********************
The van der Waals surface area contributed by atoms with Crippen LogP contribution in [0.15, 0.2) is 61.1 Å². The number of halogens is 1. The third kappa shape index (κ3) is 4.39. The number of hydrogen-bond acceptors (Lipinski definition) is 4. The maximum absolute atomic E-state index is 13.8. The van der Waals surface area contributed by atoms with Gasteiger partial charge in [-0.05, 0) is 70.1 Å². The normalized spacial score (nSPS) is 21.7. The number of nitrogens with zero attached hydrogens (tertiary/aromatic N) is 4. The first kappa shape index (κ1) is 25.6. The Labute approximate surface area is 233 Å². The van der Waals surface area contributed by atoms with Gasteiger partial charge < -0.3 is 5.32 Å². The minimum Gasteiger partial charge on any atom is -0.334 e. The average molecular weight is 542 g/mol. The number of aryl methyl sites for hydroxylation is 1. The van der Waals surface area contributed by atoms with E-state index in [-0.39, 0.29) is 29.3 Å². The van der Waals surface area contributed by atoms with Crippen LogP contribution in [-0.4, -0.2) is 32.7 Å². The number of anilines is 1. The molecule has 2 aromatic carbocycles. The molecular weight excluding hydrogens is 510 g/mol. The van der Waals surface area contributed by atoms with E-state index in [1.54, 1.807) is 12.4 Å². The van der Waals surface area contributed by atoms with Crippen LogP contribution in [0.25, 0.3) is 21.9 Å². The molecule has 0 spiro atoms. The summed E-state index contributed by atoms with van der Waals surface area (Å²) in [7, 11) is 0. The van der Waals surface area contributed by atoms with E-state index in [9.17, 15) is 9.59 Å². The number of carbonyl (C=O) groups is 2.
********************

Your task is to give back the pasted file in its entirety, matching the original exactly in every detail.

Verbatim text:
The van der Waals surface area contributed by atoms with Crippen LogP contribution in [0.15, 0.2) is 61.1 Å². The number of halogens is 1. The third kappa shape index (κ3) is 4.39. The number of hydrogen-bond acceptors (Lipinski definition) is 4. The maximum absolute atomic E-state index is 13.8. The van der Waals surface area contributed by atoms with Gasteiger partial charge in [-0.05, 0) is 70.1 Å². The normalized spacial score (nSPS) is 21.7. The number of nitrogens with zero attached hydrogens (tertiary/aromatic N) is 4. The first kappa shape index (κ1) is 25.6. The Labute approximate surface area is 233 Å². The van der Waals surface area contributed by atoms with Gasteiger partial charge < -0.3 is 5.32 Å². The minimum Gasteiger partial charge on any atom is -0.334 e. The average molecular weight is 542 g/mol. The number of aryl methyl sites for hydroxylation is 1. The van der Waals surface area contributed by atoms with E-state index in [-0.39, 0.29) is 29.3 Å². The van der Waals surface area contributed by atoms with Crippen LogP contribution in [-0.4, -0.2) is 32.7 Å². The number of anilines is 1. The molecule has 2 aromatic carbocycles. The molecular weight excluding hydrogens is 510 g/mol. The van der Waals surface area contributed by atoms with E-state index in [1.54, 1.807) is 12.4 Å². The van der Waals surface area contributed by atoms with Crippen LogP contribution in [0.25, 0.3) is 21.9 Å². The molecule has 0 spiro atoms. The summed E-state index contributed by atoms with van der Waals surface area (Å²) in [7, 11) is 0. The van der Waals surface area contributed by atoms with E-state index in [9.17, 15) is 9.59 Å². The number of carbonyl (C=O) groups is 2.